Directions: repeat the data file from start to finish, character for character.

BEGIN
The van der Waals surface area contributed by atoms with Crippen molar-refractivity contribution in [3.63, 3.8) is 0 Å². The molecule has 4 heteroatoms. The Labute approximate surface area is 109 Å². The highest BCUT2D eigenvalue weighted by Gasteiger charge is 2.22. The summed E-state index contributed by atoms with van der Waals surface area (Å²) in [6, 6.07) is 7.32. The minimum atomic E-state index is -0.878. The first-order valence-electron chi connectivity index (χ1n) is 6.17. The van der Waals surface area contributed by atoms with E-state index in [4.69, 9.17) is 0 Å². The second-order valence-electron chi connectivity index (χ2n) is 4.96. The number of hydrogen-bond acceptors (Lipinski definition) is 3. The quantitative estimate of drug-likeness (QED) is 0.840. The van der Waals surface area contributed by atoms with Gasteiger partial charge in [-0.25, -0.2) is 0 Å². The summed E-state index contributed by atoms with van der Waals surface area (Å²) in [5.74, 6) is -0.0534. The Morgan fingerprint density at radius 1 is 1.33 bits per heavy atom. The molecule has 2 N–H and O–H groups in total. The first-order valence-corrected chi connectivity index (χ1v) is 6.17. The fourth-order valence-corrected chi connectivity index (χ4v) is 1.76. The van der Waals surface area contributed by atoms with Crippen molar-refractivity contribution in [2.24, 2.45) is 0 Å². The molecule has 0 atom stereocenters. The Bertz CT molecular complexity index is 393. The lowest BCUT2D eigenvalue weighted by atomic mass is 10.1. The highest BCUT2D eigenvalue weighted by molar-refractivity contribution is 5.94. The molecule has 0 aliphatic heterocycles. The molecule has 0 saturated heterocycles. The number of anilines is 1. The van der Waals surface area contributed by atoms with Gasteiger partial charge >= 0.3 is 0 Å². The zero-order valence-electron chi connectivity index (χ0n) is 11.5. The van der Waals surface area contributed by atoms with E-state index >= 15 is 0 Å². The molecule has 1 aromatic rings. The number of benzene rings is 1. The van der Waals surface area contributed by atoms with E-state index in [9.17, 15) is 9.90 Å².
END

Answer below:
The van der Waals surface area contributed by atoms with Crippen molar-refractivity contribution in [3.63, 3.8) is 0 Å². The molecule has 4 heteroatoms. The Labute approximate surface area is 109 Å². The highest BCUT2D eigenvalue weighted by Gasteiger charge is 2.22. The summed E-state index contributed by atoms with van der Waals surface area (Å²) in [6, 6.07) is 7.32. The minimum atomic E-state index is -0.878. The first-order valence-electron chi connectivity index (χ1n) is 6.17. The van der Waals surface area contributed by atoms with E-state index in [4.69, 9.17) is 0 Å². The second-order valence-electron chi connectivity index (χ2n) is 4.96. The number of hydrogen-bond acceptors (Lipinski definition) is 3. The quantitative estimate of drug-likeness (QED) is 0.840. The van der Waals surface area contributed by atoms with Gasteiger partial charge in [-0.25, -0.2) is 0 Å². The summed E-state index contributed by atoms with van der Waals surface area (Å²) in [5.74, 6) is -0.0534. The Morgan fingerprint density at radius 1 is 1.33 bits per heavy atom. The molecule has 2 N–H and O–H groups in total. The first-order valence-corrected chi connectivity index (χ1v) is 6.17. The fourth-order valence-corrected chi connectivity index (χ4v) is 1.76. The van der Waals surface area contributed by atoms with Crippen molar-refractivity contribution in [2.24, 2.45) is 0 Å². The molecule has 0 atom stereocenters. The Bertz CT molecular complexity index is 393. The lowest BCUT2D eigenvalue weighted by atomic mass is 10.1. The highest BCUT2D eigenvalue weighted by molar-refractivity contribution is 5.94. The molecule has 0 aliphatic heterocycles. The molecule has 0 saturated heterocycles. The number of anilines is 1. The van der Waals surface area contributed by atoms with Gasteiger partial charge >= 0.3 is 0 Å². The zero-order valence-electron chi connectivity index (χ0n) is 11.5. The van der Waals surface area contributed by atoms with E-state index >= 15 is 0 Å². The molecule has 1 aromatic rings. The number of benzene rings is 1. The van der Waals surface area contributed by atoms with E-state index in [9.17, 15) is 9.90 Å².